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IntenselyFocused

Intensely Focused

I'm not obsessed, I'm just intensely focued.

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Home Improvement: Undead Edition
Charlaine Harris, Toni L.P. Kelner
Sherlock Holmes: The Complete Novels and Stories, Volume I
Arthur Conan Doyle
Dark Matter: A Century of Speculative Fiction from the African Diaspora - Samuel R. Delany, Leone Ross, Evie Shockley, Honorée Fanonne Jeffers, Darryl A. Smith, Akua Lezli Hope, Ama Patterson, Sheree R. Thomas, Charles W. Chestnutt, Paul D. Miller, Linda Addison, Tony Medina, Robert Fleming, Charles R. Saunders, Jewelle Gomez, Kiini Ibura Sal This was a pretty good anthology. There were some exceptional stories and some stories I just didn't get. There was also more playing with grammar than in most of the anthologies I've read. As usual, I'm not a big fan of not following the rules of standard English grammar. There was one story I gave up on (it was written in the 1920's or 1930's) because it was just too difficult to make it through the dialog which was full of half words or words that were spelled phonetically.

The book seemed loaded with stories from 2000 and from the early part of the century. I don't know much about the history of the genre but it sounds like there was a period of time where business was conducted exclusively through the mail so it's not really known how many writers of the time were African-American which might explain the paucity of the 40s through the 70s. But it did seem odd that so many stories were from 2000 rather than the 80s and late 90s.

There were a lot of stories about being an oppressed minority, which is hardly surprising. But I was surprised that I can't recall any story in which African-Americans were considered equal or superior in power to whites in America. Which is to say, no one in the book imagined an African-American president of America. The closet thing to racial equality appears in a story written in the early part of the century that involves what appears to be the end of the world and the only survivors are an African-American man and a white woman. I thought that was one of the exceptional stories in the anthology. The gender differences are highlighted, but that makes sense to me. In a post-apocalyptic world I have no doubt that physical strength will be one of the most important traits for survival and most women not as strong as most men of their same age. Obviously, there are exceptions, but generally speaking I believe that to be true.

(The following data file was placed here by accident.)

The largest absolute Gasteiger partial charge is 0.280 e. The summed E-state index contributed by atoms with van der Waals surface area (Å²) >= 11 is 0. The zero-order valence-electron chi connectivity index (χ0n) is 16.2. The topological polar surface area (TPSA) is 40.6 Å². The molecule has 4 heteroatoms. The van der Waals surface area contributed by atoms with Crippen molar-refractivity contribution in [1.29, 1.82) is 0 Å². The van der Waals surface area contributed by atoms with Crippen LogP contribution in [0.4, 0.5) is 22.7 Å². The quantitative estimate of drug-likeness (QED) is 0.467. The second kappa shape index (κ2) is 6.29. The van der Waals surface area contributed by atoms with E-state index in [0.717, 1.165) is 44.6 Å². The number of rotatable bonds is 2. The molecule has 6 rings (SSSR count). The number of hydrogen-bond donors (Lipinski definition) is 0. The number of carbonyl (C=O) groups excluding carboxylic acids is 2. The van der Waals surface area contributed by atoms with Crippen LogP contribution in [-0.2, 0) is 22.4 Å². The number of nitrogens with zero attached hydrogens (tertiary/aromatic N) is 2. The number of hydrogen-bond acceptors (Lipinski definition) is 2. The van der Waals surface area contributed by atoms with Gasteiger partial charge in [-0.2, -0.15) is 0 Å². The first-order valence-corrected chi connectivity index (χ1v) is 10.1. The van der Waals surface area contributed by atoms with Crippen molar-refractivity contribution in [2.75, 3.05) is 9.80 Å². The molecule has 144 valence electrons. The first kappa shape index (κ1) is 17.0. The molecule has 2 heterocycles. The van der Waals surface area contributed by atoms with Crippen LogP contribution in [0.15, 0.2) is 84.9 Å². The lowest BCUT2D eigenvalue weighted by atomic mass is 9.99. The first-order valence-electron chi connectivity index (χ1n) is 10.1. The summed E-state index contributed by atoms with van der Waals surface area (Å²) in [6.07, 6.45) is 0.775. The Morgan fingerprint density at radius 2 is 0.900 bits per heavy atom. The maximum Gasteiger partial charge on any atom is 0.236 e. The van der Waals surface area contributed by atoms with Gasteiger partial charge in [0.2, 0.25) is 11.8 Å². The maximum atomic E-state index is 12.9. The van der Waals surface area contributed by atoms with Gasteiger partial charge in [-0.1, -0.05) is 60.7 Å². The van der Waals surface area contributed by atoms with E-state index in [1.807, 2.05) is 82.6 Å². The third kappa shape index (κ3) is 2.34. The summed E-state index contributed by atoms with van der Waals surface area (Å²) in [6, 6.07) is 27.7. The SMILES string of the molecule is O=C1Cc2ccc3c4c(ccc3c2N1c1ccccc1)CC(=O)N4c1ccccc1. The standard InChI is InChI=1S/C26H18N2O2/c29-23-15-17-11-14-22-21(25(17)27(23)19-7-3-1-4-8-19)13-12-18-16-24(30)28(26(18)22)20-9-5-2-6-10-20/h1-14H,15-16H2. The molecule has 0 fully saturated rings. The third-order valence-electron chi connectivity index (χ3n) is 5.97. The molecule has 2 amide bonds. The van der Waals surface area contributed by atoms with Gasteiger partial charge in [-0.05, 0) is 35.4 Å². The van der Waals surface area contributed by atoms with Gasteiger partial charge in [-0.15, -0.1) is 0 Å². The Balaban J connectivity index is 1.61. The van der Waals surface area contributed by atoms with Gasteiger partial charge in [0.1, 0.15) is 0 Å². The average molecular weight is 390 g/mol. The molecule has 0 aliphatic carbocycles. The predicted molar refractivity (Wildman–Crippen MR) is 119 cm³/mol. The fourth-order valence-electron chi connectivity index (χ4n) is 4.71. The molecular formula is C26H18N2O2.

Another story I thought was particularly interesting involved aliens coming to earth at a time when the US is very bad shape financially and offering a way to pay off the national debt, clean and renewable energy and a third thing which I forget if the US will just give the aliens all of the African-Americans within its borders within 16 days (on Martin Luther King, Jr. Day). The author imagines the people in power (with the sole exception of a token African-American not-quite-cabinet-member) easily going along with the idea. It was surprising that in 1992 he thought it would be an easy sell. In the story the African-American community protests along with some white Liberals but the protest mainly consisted of having a large meeting and deciding to try and fight it. We never actually see anyone try and fight it with more than words. We're told about African-Americans trying to escape but there's no discussion of the rioting and mobs that I'm sure would take place. I'm still working on the implications of that. Both the idea that America would just agree to sell off parts of its population and that that population would be fairly submissive about being sold. The submissiveness struck me just as much as the easy sell out did.

The five essays at the end about African-American writers in science-fiction were also very interesting. The focus was primarily on Octavia E. Butler, who I've honestly never cared for, and a male writer I don't think I'd heard of before (Richard someone). But I think that's partly because he's doing more literary criticism and less novel writing these days and my focus in the last few years has been on fantasy more than science-fiction.

I also do not recall any stories about African-American scientists. It seems like in much of the sci-fi I've read the characters are movers and shakers in events, they're the soldiers or the leaders or the scientists who made a discovery or are trying to stop something from happening and with one or two exceptions these stories seemed to involve events happening to someone rather than that someone having any power to shape the event. I don't know if that's a reaction to not having as much political power or presence in the sciences or what.

Anyway, a very interesting book with many things to think about.